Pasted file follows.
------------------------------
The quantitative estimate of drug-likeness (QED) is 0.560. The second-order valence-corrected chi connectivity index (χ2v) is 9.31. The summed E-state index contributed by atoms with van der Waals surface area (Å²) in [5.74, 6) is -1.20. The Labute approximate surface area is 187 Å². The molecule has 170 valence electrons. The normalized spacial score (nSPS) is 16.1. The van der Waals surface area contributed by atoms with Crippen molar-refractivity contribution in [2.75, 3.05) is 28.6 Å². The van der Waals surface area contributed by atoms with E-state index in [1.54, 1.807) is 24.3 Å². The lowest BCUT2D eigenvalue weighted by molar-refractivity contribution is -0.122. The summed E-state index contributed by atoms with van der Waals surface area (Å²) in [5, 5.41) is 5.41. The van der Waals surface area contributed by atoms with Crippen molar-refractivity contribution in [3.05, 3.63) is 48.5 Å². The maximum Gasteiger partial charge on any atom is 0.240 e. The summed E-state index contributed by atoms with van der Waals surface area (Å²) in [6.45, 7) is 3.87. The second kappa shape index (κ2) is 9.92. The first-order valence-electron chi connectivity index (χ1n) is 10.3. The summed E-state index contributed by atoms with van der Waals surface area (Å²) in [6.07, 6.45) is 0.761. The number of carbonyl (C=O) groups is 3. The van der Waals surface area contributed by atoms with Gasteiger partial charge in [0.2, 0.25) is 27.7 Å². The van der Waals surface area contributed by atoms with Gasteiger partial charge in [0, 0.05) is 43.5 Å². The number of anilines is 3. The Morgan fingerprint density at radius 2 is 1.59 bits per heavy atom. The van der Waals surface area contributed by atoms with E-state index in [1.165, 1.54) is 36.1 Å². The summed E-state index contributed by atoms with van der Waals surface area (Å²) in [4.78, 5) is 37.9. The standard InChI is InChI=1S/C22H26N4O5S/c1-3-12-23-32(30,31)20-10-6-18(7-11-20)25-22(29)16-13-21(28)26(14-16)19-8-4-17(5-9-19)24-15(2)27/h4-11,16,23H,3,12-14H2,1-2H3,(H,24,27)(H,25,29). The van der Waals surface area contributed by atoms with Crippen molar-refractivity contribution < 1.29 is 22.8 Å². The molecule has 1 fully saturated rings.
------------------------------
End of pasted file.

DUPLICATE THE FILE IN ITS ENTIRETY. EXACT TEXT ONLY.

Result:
The quantitative estimate of drug-likeness (QED) is 0.560. The second-order valence-corrected chi connectivity index (χ2v) is 9.31. The summed E-state index contributed by atoms with van der Waals surface area (Å²) in [5.74, 6) is -1.20. The Labute approximate surface area is 187 Å². The molecule has 170 valence electrons. The normalized spacial score (nSPS) is 16.1. The van der Waals surface area contributed by atoms with Crippen molar-refractivity contribution in [2.75, 3.05) is 28.6 Å². The van der Waals surface area contributed by atoms with E-state index in [1.54, 1.807) is 24.3 Å². The lowest BCUT2D eigenvalue weighted by molar-refractivity contribution is -0.122. The summed E-state index contributed by atoms with van der Waals surface area (Å²) in [5, 5.41) is 5.41. The van der Waals surface area contributed by atoms with Crippen molar-refractivity contribution in [3.05, 3.63) is 48.5 Å². The maximum Gasteiger partial charge on any atom is 0.240 e. The summed E-state index contributed by atoms with van der Waals surface area (Å²) in [6.45, 7) is 3.87. The second kappa shape index (κ2) is 9.92. The first-order valence-electron chi connectivity index (χ1n) is 10.3. The summed E-state index contributed by atoms with van der Waals surface area (Å²) in [6.07, 6.45) is 0.761. The number of carbonyl (C=O) groups is 3. The van der Waals surface area contributed by atoms with Gasteiger partial charge in [0.2, 0.25) is 27.7 Å². The van der Waals surface area contributed by atoms with Gasteiger partial charge in [0, 0.05) is 43.5 Å². The number of anilines is 3. The Morgan fingerprint density at radius 2 is 1.59 bits per heavy atom. The van der Waals surface area contributed by atoms with E-state index in [1.165, 1.54) is 36.1 Å². The summed E-state index contributed by atoms with van der Waals surface area (Å²) in [4.78, 5) is 37.9. The standard InChI is InChI=1S/C22H26N4O5S/c1-3-12-23-32(30,31)20-10-6-18(7-11-20)25-22(29)16-13-21(28)26(14-16)19-8-4-17(5-9-19)24-15(2)27/h4-11,16,23H,3,12-14H2,1-2H3,(H,24,27)(H,25,29). The van der Waals surface area contributed by atoms with Crippen molar-refractivity contribution < 1.29 is 22.8 Å². The molecule has 1 fully saturated rings.